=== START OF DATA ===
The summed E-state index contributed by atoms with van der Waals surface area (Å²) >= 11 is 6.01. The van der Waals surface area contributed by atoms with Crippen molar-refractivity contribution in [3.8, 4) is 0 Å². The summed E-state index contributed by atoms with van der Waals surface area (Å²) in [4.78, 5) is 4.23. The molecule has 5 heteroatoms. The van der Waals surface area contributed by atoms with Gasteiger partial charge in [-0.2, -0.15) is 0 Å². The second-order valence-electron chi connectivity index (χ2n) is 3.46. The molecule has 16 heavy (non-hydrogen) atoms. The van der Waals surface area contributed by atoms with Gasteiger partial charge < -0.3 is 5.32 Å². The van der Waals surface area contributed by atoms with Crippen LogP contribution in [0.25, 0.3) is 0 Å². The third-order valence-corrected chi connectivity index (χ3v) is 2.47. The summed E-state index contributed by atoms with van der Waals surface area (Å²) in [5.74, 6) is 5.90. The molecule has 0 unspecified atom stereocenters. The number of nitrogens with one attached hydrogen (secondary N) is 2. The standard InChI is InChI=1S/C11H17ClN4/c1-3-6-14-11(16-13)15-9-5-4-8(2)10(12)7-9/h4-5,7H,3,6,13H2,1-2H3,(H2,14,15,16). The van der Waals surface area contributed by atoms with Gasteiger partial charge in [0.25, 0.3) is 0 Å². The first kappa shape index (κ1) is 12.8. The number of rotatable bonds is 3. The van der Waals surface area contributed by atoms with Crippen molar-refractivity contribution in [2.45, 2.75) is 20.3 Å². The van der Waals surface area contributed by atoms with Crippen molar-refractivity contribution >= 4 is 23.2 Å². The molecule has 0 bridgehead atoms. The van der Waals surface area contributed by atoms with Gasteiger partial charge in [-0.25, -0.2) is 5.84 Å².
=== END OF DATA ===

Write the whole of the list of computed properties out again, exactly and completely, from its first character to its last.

The summed E-state index contributed by atoms with van der Waals surface area (Å²) >= 11 is 6.01. The van der Waals surface area contributed by atoms with Crippen molar-refractivity contribution in [3.8, 4) is 0 Å². The summed E-state index contributed by atoms with van der Waals surface area (Å²) in [4.78, 5) is 4.23. The molecule has 5 heteroatoms. The van der Waals surface area contributed by atoms with Gasteiger partial charge in [-0.2, -0.15) is 0 Å². The second-order valence-electron chi connectivity index (χ2n) is 3.46. The molecule has 16 heavy (non-hydrogen) atoms. The van der Waals surface area contributed by atoms with Gasteiger partial charge < -0.3 is 5.32 Å². The van der Waals surface area contributed by atoms with Crippen LogP contribution in [0.25, 0.3) is 0 Å². The third-order valence-corrected chi connectivity index (χ3v) is 2.47. The summed E-state index contributed by atoms with van der Waals surface area (Å²) in [5.74, 6) is 5.90. The molecule has 0 unspecified atom stereocenters. The number of nitrogens with one attached hydrogen (secondary N) is 2. The standard InChI is InChI=1S/C11H17ClN4/c1-3-6-14-11(16-13)15-9-5-4-8(2)10(12)7-9/h4-5,7H,3,6,13H2,1-2H3,(H2,14,15,16). The van der Waals surface area contributed by atoms with Gasteiger partial charge in [0.25, 0.3) is 0 Å². The first kappa shape index (κ1) is 12.8. The number of rotatable bonds is 3. The van der Waals surface area contributed by atoms with Crippen molar-refractivity contribution in [2.45, 2.75) is 20.3 Å². The van der Waals surface area contributed by atoms with Crippen molar-refractivity contribution >= 4 is 23.2 Å². The molecule has 0 bridgehead atoms. The van der Waals surface area contributed by atoms with Gasteiger partial charge in [-0.25, -0.2) is 5.84 Å².